Missouri Compacts: Research and Creative Works, Page 31

A man in glasses, jacket and tie stands in a workshop.

Research success garners Mizzou’s McFarland lofty NSF award

The National Science Foundation Faculty Early Career Development (CAREER) Award is a stamp of approval for a nascent faculty researcher. It tells everyone that one of the nation’s leading authorities on science believes in their research and believes it will provide world-class breakthroughs for years to come.

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Water work: Duo presents at Emerging Researchers National Conference

The Emerging Researchers National Conference (ERN) in STEM selects top student researchers to present groundbreaking projects, with the goal of advancing their abilities to effectively communicate in the science community and ultimately their future careers. Two Mizzou Engineers were among the high-caliber students selected.

Various road signs closing off a street. They read

Driver distractions in work zones can be costly

Distractions in the car are everywhere. Texting, taking a call, changing the radio, attending to passengers, picking up a dropped item — all of them can cause us to lose sight of the road for a few seconds. But mere seconds can be the difference between life and death.

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A fine fellow: Grad student receives prestigious federal fellowship

Jacob Kaltenbronn wasn’t planning on going to graduate school. Then he landed an undergraduate research opportunity in the transportation laboratory run by Professor Carlos Sun. And now, he’s the recipient of a prestigious graduate fellowship.

Zhu Qing and Jacob Kaltenbronn in front of a research poster for Vision-Based Pedestrian Indicator Light for Signalized Intersections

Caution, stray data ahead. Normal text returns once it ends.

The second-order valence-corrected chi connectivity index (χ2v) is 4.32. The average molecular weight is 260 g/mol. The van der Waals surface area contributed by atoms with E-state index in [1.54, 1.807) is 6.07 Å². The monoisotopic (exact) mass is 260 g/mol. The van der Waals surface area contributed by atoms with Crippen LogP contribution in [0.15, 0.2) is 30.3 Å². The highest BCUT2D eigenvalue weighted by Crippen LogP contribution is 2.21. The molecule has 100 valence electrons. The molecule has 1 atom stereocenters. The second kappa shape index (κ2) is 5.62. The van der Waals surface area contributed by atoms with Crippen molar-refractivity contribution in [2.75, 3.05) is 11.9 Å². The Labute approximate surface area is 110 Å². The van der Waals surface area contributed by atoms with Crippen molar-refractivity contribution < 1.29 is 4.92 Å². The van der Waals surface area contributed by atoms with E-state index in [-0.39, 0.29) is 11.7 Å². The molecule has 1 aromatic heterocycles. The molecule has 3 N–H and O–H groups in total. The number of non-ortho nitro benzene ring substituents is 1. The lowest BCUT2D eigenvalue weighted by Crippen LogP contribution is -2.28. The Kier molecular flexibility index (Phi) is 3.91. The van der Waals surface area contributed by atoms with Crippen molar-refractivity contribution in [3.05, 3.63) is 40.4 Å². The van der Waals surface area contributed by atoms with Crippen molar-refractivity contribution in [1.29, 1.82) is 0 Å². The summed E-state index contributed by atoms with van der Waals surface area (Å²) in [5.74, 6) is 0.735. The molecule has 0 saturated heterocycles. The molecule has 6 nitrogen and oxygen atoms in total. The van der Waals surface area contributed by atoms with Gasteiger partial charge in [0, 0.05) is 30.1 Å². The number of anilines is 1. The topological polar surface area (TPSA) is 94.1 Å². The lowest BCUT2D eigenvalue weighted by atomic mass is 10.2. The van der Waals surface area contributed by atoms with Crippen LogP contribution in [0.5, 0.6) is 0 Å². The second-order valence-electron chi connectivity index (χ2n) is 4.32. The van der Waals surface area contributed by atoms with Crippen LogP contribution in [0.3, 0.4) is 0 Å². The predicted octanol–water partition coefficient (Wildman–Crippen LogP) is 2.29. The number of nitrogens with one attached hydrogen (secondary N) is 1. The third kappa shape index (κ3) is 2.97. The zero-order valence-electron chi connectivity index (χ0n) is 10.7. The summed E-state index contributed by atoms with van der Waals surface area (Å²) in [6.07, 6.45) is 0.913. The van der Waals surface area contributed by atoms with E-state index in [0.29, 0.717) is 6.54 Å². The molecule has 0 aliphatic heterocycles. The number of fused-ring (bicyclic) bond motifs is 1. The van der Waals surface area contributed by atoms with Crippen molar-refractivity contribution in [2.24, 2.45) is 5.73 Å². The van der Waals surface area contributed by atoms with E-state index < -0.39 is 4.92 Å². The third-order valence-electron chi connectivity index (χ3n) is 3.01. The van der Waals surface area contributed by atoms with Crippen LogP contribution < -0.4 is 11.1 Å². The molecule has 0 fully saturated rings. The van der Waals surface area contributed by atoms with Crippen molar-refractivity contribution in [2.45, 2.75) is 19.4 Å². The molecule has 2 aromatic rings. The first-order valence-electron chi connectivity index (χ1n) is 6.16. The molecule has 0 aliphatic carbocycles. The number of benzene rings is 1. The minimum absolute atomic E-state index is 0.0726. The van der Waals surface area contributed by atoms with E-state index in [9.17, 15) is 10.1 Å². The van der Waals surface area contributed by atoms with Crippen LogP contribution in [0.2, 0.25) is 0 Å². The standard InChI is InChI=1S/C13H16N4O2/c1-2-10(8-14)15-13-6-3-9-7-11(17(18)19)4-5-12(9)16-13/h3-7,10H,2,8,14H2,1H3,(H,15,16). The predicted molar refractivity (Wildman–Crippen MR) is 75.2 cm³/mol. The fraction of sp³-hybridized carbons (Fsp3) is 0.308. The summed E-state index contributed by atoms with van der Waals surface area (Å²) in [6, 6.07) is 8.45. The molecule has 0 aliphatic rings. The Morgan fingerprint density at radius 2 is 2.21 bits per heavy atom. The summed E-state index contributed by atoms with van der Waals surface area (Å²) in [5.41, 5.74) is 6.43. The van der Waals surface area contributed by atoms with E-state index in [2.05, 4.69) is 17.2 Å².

Mizzou Engineering duo wins national Traffic Control Device Challenge

Jacob Kaltenbronn and Zhu Qing are veteran competitors in the Traffic Control Device Challenge (TCDC), but this time they took home the gold.

On the dashboard of a car, two mobile phones are mounted in parallel holders.

Get smart: Phones collect critical road surface data

Your smartphone can already make video calls, play games with someone across the globe and track how well you sleep, how many steps you walk and how long your ride will take to get to you. What if smartphones could tell your department of transportation the quality of the roads you drive on?

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Four faculty receive named professorships

Last spring, faculty representatives from the College of Engineering developed a Faculty Honors Program to adhere to the campus guidelines for awarding faculty fellowships and honors. To select this year’s honorees, Dean Elizabeth Loboa sought recommendations from the College’s Dean’s Council for Teaching Excellence and Dean’s Council for Research Excellence.

Hands typing on a laptop keyboard

Defense using pretense: MU Engineering team sets new cybersecurity paradigm

Instead of simply reacting to cyberattacks after they happen, Mizzou Engineering researchers developed a new approach — cyber “defense using pretense.”

A landscape showing a narrow river shining under hazy sunlight, low mountains in the background, and trees on either side of the bank, dressed in autumn foliage.

Studying behavior could lead to sustainability solutions

At first blush, Damon Hall’s office looks somewhat out of place. Tucked in the Natural Resources Building, his shelves are lined with the kind of reading material seemingly more suited for psychology or sociology. Looks, however, can be deceiving.

A big industrial bridge arching over a canal. Power lines criss-cross over a sky that deepens from tangerine to lavender.

MU Engineering professor helps solidify new bridge inspection standards

Mizzou Civil and Environmental Engineering Professor Glenn Washer has long been a proponent of more common-sense, risk-based federal bridge inspection standards, and he’s done the research to back them up. And now, those standards have become federal policy.